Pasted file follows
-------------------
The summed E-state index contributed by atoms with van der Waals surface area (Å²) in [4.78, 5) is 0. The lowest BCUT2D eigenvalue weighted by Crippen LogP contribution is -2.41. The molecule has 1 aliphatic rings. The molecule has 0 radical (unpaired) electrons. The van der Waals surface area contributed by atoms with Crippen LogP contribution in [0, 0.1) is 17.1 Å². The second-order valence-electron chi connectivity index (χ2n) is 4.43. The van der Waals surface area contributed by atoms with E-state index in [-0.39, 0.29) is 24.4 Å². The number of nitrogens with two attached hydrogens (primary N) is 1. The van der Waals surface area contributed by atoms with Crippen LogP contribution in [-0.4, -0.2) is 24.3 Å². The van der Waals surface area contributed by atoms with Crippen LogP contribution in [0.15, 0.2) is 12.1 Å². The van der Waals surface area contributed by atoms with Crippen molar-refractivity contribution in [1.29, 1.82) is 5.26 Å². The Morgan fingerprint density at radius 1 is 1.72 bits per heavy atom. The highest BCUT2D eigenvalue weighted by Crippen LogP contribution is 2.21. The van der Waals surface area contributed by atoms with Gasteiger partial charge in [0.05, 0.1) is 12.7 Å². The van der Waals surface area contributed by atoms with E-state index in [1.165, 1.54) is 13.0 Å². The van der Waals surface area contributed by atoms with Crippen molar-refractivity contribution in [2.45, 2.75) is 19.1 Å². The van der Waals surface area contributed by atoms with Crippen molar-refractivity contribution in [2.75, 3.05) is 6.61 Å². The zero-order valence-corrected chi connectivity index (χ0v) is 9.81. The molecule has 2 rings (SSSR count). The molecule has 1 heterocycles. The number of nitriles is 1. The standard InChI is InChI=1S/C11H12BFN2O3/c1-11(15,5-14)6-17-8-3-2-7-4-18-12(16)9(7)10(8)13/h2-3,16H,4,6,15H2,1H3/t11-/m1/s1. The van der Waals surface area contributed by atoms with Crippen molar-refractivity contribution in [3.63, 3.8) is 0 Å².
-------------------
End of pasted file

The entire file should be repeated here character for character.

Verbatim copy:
The summed E-state index contributed by atoms with van der Waals surface area (Å²) in [4.78, 5) is 0. The lowest BCUT2D eigenvalue weighted by Crippen LogP contribution is -2.41. The molecule has 1 aliphatic rings. The molecule has 0 radical (unpaired) electrons. The van der Waals surface area contributed by atoms with Crippen LogP contribution in [0, 0.1) is 17.1 Å². The second-order valence-electron chi connectivity index (χ2n) is 4.43. The van der Waals surface area contributed by atoms with E-state index in [-0.39, 0.29) is 24.4 Å². The number of nitrogens with two attached hydrogens (primary N) is 1. The van der Waals surface area contributed by atoms with Crippen LogP contribution in [-0.4, -0.2) is 24.3 Å². The van der Waals surface area contributed by atoms with Crippen LogP contribution in [0.15, 0.2) is 12.1 Å². The van der Waals surface area contributed by atoms with Crippen molar-refractivity contribution in [1.29, 1.82) is 5.26 Å². The Morgan fingerprint density at radius 1 is 1.72 bits per heavy atom. The highest BCUT2D eigenvalue weighted by Crippen LogP contribution is 2.21. The van der Waals surface area contributed by atoms with Gasteiger partial charge in [0.05, 0.1) is 12.7 Å². The van der Waals surface area contributed by atoms with E-state index in [1.165, 1.54) is 13.0 Å². The van der Waals surface area contributed by atoms with Crippen molar-refractivity contribution in [2.45, 2.75) is 19.1 Å². The van der Waals surface area contributed by atoms with Crippen molar-refractivity contribution in [2.75, 3.05) is 6.61 Å². The zero-order valence-corrected chi connectivity index (χ0v) is 9.81. The molecule has 2 rings (SSSR count). The molecule has 1 heterocycles. The number of nitriles is 1. The standard InChI is InChI=1S/C11H12BFN2O3/c1-11(15,5-14)6-17-8-3-2-7-4-18-12(16)9(7)10(8)13/h2-3,16H,4,6,15H2,1H3/t11-/m1/s1. The van der Waals surface area contributed by atoms with Crippen molar-refractivity contribution in [3.63, 3.8) is 0 Å².